There I was, my feet ached, and my throat was raw, and I was surrounded by all these people I didn’t know, and I was singing, at the top of my lungs, “Dancing in the Dark,” a song I’m not even that crazy about. And it was fantastic. Everything else drifted away except for the music and the familiarity and the shared memories and the guy at the microphone who looked every bit of an in-shape 64 singing “This gun’s for hire” like he was still a young gunslinger.

Sure Springsteen needs it. We all do. The years do take their toll. Cynicism waits for you around this corner, and exhaustion looks to trip you up around that corner. The older you get, the more incompetence you run into, the more deceit you endure, the more traffic you find. The older you get, the harder it is to feel awe. The first time you see a magic trick, it amazes. The second time, it amazes less. The third time, you notice that the magician palmed a card. Your neck hurts. The cough is harder to shake. The recliner is easier to fall asleep in.

And all of this is not bad, no, it’s life. Hey there are real advantages to experience, advantages in seeing the traps you’ve fallen into, advantages in knowing what is high quality magic and what is flimflam. There are things you have to experience once, but you don’t really want to experience twice. It’s nice to have those experiences in the past.

But there is a part of growing old that you’re better of rebelling against. There is something I see in friends, something I sometimes see in myself, a loss that is hard to put into words. If I’m being honest, I have to admit it: If I had been given an easy way out, I probably would not have gone to the Bruce Springsteen show Saturday night. I would have begged out and watched some movie or read in bed or something. And I wouldn’t have found myself in the arena, near midnight on a Saturday night, singing along as Bruce Springsteen led 15,000 or so people in “Shout.”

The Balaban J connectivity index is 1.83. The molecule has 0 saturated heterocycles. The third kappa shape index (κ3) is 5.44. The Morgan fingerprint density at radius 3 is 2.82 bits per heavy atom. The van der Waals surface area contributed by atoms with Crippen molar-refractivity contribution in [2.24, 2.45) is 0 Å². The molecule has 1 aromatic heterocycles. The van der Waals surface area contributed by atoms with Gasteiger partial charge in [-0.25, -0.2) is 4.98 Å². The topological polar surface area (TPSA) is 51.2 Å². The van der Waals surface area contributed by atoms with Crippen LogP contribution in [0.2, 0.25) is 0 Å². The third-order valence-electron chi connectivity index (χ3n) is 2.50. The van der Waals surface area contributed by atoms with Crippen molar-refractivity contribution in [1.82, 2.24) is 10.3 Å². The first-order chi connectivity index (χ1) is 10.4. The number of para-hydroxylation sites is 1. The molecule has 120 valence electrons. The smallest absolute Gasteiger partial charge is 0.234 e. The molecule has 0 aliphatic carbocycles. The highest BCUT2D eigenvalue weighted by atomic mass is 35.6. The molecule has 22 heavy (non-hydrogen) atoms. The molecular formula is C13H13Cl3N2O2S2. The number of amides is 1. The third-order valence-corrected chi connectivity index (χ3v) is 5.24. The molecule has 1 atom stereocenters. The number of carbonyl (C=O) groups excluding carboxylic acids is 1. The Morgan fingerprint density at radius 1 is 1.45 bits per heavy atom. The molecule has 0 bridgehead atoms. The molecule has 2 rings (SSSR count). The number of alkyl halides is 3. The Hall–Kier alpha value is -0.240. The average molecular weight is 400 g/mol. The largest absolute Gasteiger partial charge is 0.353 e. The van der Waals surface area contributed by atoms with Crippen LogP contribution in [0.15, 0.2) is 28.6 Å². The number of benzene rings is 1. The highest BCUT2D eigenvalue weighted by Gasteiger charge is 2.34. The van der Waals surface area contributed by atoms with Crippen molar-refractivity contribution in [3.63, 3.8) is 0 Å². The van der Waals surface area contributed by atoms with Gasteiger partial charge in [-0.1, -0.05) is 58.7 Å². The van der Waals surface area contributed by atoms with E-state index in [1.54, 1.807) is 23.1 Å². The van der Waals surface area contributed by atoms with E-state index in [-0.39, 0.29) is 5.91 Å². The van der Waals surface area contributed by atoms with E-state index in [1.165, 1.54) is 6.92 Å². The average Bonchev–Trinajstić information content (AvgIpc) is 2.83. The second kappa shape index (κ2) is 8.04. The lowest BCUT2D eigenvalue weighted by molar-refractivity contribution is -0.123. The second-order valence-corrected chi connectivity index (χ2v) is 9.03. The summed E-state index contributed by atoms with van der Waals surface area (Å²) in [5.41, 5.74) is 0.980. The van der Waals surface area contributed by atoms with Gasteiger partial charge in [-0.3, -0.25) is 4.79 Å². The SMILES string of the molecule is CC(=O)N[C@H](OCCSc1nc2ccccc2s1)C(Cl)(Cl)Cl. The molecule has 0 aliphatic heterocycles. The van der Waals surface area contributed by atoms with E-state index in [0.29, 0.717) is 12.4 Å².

“I’m a prisoner!” Springsteen shouted, and Nils Lofgren wrung a sponge that dumped a bucket’s worth of water on Bruce’s head.

“I’m a prisoner,” he shouted again. “I’m a prisoner of rock and roll.”

He is. Still. After all these years. And for a few moments, through him, I was a prisoner too. No, being a prisoner of rock and roll on a Saturday night in Charlotte doesn’t stop the back from hurting now and again or the hunger for a nap creeping up or slow the ever-growing urge to say no when your younger version would have said yes. But, as I have often in my life, I watched Bruce. He played his heart out one more night, for one more crowd, and you know what? He will do it again in Pittsburgh on Tuesday and in Raleigh on Thursday and in Atlanta on Saturday. Because stopping is the opposite of living. And the Iceman is fightin’ for the right to live.

43 thoughts on “The Iceman

    1. Leslie Ryan

      It’s good to get your batteries recharged. Call it professional development. You saw a great show. Keep those fingers a-tapping and, may I be bold here, feel free to hit me up if you want somebody to proofread that copy. I’d be happy to lend a hand. You type so much, you need some help. I’ve got the time zones working in your favour. Send it late night and I can have it back to you in the a.m. And, as tribute, I think I’ll develop this story into a lesson. It’s got all the elements. From a very faithful reader and English teacher in Prague.

      Reply
    2. Andy Hodgman